Manhattan Burglary Attorney
Aggressively Defending Those Who Have Been Accused of Burglary in Kansas
Being charged with burglary is a serious matter. If you are convicted, you could be faced with years in prison, thousands of dollars in fines, and a permanent criminal record. At Caffey, Johnson & Ingels, our Manhattan burglary defense lawyers are prepared to fight for you. We understand the serious implications that come with these charges and are committed to providing the legal representation you need to navigate through this challenging situation.
Call Caffey, Johnson & Ingels today at (785) 434-3005 or contact us online to schedule a consultation with our burglary lawyer in Manhattan.
What is Burglary?
Burglary is a criminal offense in Kansas that involves entering a building or property with the intention to commit a theft, felony, or other criminal act. This crime is taken very seriously, as it violates a person's or entity's right to private property and security. Burglary is divided into two categories: residential burglary and non-residential burglary.
- Residential Burglary: Residential burglary is the unlawful entry into a dwelling, such as a house, apartment, or any place where people live, with the intent to commit a theft or another felony. This crime is considered a severe offense, and the consequences for a conviction can be very severe. It is important to understand the specific elements of this crime and its associated penalties.
- Non-Residential Burglary: Non-residential burglary, on the other hand, involves unlawfully entering any building or property that is not a dwelling to commit theft or another felony. This type of burglary includes breaking into businesses, offices, warehouses, or other structures. Just like residential burglary, non-residential burglary is treated as a serious offense in Kansas.
What are the Penalties for Burglary in Kansas?
The penalties for burglary in Kansas are determined by various factors, including the type of burglary, the severity of the crime, and the defendant's criminal history. However, in general, the consequences of a burglary conviction can be significant, and they may include:
- Felony Charges: Burglary is typically charged as a felony in Kansas, which can result in substantial fines and prison sentences.
- Fines: Conviction of burglary may lead to substantial fines, often ranging from hundreds to thousands of dollars.
- Imprisonment: The length of imprisonment varies based on the severity of the crime and the defendant's prior criminal record. In some cases, sentences can range from a few months to several years in prison.
- Restitution: Courts may order the defendant to pay restitution to the victim, covering any financial losses they suffered as a result of the burglary.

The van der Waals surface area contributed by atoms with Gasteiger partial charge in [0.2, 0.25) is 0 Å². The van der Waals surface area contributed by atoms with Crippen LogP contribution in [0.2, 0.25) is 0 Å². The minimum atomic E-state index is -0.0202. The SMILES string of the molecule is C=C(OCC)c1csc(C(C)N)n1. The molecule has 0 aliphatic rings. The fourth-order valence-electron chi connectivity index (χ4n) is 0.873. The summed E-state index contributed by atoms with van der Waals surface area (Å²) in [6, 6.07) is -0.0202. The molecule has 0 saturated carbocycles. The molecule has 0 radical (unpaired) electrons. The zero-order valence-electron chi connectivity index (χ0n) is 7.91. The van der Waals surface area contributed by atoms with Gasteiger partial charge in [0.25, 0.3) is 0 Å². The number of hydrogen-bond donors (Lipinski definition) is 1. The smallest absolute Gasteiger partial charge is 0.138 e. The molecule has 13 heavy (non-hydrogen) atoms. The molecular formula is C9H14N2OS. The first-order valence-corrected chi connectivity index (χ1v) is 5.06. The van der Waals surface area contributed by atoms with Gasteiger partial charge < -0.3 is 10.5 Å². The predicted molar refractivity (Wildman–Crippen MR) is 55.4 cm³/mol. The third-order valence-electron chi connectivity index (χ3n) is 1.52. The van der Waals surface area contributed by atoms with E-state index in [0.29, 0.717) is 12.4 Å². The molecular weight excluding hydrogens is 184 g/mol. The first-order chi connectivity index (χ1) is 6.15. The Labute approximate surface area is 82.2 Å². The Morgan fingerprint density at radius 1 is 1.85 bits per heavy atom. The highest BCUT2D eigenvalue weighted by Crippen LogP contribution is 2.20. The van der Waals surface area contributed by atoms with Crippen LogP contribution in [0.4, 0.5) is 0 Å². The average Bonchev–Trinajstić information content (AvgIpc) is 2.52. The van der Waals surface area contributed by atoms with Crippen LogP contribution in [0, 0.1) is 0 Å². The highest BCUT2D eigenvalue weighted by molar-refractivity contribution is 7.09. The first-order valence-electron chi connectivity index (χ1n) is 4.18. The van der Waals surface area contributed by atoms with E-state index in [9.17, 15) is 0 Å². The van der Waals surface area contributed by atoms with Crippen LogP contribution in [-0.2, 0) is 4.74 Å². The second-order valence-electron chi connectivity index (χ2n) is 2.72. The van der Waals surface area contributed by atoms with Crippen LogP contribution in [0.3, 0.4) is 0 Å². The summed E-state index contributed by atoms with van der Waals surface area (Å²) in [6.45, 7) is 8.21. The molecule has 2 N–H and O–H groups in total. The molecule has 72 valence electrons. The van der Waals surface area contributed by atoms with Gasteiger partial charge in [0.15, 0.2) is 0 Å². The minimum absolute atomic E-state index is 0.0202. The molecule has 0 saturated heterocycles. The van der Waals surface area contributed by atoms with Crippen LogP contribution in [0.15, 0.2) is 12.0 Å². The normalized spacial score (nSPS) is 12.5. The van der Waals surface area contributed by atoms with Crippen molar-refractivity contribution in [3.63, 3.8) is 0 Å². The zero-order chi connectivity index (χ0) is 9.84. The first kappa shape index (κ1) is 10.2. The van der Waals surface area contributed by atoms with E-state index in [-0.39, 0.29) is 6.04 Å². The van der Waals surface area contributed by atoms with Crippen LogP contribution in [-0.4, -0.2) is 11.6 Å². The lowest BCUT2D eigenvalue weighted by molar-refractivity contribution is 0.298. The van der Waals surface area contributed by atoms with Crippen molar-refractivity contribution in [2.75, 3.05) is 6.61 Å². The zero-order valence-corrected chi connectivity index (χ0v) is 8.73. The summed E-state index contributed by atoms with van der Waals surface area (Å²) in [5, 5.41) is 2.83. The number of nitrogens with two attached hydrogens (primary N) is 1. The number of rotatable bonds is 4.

- Criminal Record: A burglary conviction can have long-lasting consequences, affecting future employment opportunities, housing options, and more.
Defenses Against Burglary Charges
Some common defenses against burglary charges may include:
- Lack of Intent: To be convicted of burglary, it must be proven that you had the intent to commit a theft or another felony. If it can be established that you did not have the requisite intent, it may be a viable defense.
- Consent: If you had permission to enter the property or building, it could serve as a defense against burglary charges.
- Mistaken Identity: In some cases, a mistaken identity defense may be appropriate if the prosecution cannot prove that you were the person who committed the burglary.
- Procedural Errors: If law enforcement or the prosecution made errors during the arrest, evidence collection, or court procedures, it may weaken the case against you.
- Alibi: Providing a credible alibi that places you elsewhere at the time of the alleged burglary can be a compelling defense.
Lora D. IngelsAttorney & PartnerLora D. Ingels is a Kansas native, graduating magna cum laude from Wichita State University with a bachelor’s in political science. Ms. Ingels received her Juris Doctorate from Washburn University in 2006, and was admitted to practice in Kansas in 2006. ...
Erik E. HagemanAssociate AttorneyErik E. Hageman, a native of Abilene Kansas worked for Caffey, Johnson & Ingels, P.A. for three years while he attended Kansas State University. During undergrad he also worked for the Dickinson County Attorney’s Office in Abilene. Erik received his ...
At Caffey, Johnson & Ingels, our Manhattan burglary lawyer is here to provide you with the support and advocacy you need during this challenging time. We are committed to fighting for your rights, exploring all possible defenses, and working to achieve the best possible outcome for your case. Your future is important, and we are here to help you protect it.
Contact Caffey, Johnson & Ingels today to get started with our Manhattan burglary attorney.
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